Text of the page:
General Instructions

  • Hang the bag by the breakaway carabiners that are attached to the upper corners. We always recommend using the carabiners as an attachment break-point.
  • If your horse is shod, is a pawer or extra active, you will need to hang the net higher or put a tub beneath it to keep the shoes away from the actual net. The tub also catches any loose hay that falls through.
  • Do NOT secure the bottom of the bag tightly, as this gives the horse leverage to pull against the net and may cause premature tearing
  • You can use any kind of hay in the nets. The broader the leaf, the slower it goes through the net. Although we do not recommend free feeding Alfalfa, it too can be fed through the net but we recommend using a tub or mat beneath the net to catch the small leaves that fall through.
  • It is best to have at least one more bag than you have horses or you will find yourself filling more often than necessary. Also, as the alpha takes a bag, the other horses just shift to another station with no problems.

Filling the Extended Day Net

Filling the 3-string Bale net

Transitioning to Freedom Feeders

Photo of a hay net with the lower edge tied to the fence with twine
If you find that your horse flips the hay net over the fence, make a loop approximately 12″ long with bailing twine and attach it from the reinforced side of the bag to the fence.  This will allow the bag to pull away from the fence but not be thrown over.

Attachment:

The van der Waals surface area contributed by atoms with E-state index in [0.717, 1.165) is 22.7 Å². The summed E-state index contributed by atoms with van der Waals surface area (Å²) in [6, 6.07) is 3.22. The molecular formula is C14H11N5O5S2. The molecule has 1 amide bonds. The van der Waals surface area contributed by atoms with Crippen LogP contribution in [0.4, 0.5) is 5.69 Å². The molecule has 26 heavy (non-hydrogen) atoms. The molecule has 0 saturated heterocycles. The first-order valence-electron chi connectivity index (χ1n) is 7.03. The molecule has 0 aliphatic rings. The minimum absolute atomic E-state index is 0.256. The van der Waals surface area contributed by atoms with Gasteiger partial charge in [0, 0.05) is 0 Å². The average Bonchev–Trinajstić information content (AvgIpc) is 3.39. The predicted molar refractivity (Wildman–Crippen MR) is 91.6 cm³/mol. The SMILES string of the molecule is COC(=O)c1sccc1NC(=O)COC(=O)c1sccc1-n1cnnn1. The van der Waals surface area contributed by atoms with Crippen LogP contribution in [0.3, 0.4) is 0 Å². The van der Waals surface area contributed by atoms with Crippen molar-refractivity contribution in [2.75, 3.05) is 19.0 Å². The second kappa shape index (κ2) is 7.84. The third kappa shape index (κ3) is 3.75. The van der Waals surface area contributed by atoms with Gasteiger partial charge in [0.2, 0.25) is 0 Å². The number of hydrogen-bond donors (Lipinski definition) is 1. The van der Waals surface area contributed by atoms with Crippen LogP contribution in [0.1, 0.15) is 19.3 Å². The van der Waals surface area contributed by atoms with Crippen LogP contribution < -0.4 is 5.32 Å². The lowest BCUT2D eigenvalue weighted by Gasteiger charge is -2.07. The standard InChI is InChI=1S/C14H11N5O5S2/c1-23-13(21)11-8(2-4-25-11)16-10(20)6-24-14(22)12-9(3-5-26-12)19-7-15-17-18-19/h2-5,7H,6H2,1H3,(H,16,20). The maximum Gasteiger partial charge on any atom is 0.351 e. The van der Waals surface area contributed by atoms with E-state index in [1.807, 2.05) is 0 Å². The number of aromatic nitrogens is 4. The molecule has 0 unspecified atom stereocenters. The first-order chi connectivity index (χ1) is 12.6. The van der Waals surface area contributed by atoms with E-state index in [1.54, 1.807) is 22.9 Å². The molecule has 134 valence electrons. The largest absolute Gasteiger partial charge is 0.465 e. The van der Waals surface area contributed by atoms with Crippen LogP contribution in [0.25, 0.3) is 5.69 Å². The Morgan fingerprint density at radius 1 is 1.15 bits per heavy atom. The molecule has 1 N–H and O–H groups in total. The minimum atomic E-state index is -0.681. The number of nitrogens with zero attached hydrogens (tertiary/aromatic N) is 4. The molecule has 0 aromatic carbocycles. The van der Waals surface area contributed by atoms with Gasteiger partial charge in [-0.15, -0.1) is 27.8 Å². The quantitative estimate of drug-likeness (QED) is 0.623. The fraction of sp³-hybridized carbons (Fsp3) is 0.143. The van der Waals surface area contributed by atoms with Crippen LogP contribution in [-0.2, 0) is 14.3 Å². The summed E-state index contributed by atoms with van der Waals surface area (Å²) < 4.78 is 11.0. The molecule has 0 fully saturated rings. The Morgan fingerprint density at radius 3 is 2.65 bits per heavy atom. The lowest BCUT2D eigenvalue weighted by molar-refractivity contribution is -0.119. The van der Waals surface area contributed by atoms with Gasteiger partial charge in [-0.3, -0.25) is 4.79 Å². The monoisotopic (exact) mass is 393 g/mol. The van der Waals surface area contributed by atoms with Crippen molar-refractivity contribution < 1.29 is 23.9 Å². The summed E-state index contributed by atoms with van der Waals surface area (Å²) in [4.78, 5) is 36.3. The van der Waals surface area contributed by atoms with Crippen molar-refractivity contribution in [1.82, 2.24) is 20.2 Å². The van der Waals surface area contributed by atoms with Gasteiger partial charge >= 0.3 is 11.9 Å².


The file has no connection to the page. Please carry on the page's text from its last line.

To transition your horse to freedom feeding, start by using the bag as a supplemental feeder filled with low calorie, high fiber forage in addition to the horse’s normal ration.  This will help to keep your horse from being frustrated while learning to use the hay net.  Never let the nets go empty.  As your horse learns to use the Freedom Feeder, reduce the amount of feed on the ground or in their old feeder.  Over time, your horse will prefer grazing from the bag.

Have patience

At first they will EAT, EAT, EAT, but usually within a month even the most aggressive eaters slow down.   Part of it is mental, as they have to learn and trust that they will never have to worry when they will be fed again.  At first, some horses may get a hay belly, this is from the increased digestion, but once they’ve built that trust and are satiated they’ll start walking away, the food consumption balances out and so do their tummies.

It is also suggested that while transitioning your horse to any free feed program that you incorporate a round of psyllium, digestive aid and probiotics to help the system adjust to having more food. AS ALWAYS provide lots of clean water closely available to encourage the horses to drink.